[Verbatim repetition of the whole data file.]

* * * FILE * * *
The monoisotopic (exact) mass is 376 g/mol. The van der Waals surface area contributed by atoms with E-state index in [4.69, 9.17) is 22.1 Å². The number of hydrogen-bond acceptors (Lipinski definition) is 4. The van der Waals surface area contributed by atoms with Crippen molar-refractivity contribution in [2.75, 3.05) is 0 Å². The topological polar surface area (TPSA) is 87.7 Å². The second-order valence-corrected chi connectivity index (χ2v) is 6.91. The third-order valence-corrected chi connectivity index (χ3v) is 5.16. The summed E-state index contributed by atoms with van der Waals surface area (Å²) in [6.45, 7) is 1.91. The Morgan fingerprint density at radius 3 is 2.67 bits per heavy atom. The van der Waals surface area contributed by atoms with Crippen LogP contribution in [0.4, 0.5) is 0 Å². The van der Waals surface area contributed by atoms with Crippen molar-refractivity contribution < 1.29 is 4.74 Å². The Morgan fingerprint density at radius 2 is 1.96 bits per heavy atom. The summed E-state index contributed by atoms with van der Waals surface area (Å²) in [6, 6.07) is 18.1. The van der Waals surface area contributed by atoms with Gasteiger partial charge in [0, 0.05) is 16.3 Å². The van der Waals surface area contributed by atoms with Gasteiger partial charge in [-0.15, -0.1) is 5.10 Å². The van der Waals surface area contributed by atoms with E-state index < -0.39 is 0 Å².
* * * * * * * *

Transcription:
The monoisotopic (exact) mass is 376 g/mol. The van der Waals surface area contributed by atoms with E-state index in [4.69, 9.17) is 22.1 Å². The number of hydrogen-bond acceptors (Lipinski definition) is 4. The van der Waals surface area contributed by atoms with Crippen molar-refractivity contribution in [2.75, 3.05) is 0 Å². The topological polar surface area (TPSA) is 87.7 Å². The second-order valence-corrected chi connectivity index (χ2v) is 6.91. The third-order valence-corrected chi connectivity index (χ3v) is 5.16. The summed E-state index contributed by atoms with van der Waals surface area (Å²) in [6.45, 7) is 1.91. The Morgan fingerprint density at radius 3 is 2.67 bits per heavy atom. The van der Waals surface area contributed by atoms with Crippen LogP contribution in [0.4, 0.5) is 0 Å². The van der Waals surface area contributed by atoms with Crippen molar-refractivity contribution < 1.29 is 4.74 Å². The Morgan fingerprint density at radius 2 is 1.96 bits per heavy atom. The summed E-state index contributed by atoms with van der Waals surface area (Å²) in [6, 6.07) is 18.1. The van der Waals surface area contributed by atoms with Gasteiger partial charge in [0, 0.05) is 16.3 Å². The van der Waals surface area contributed by atoms with Gasteiger partial charge in [-0.15, -0.1) is 5.10 Å². The van der Waals surface area contributed by atoms with E-state index < -0.39 is 0 Å².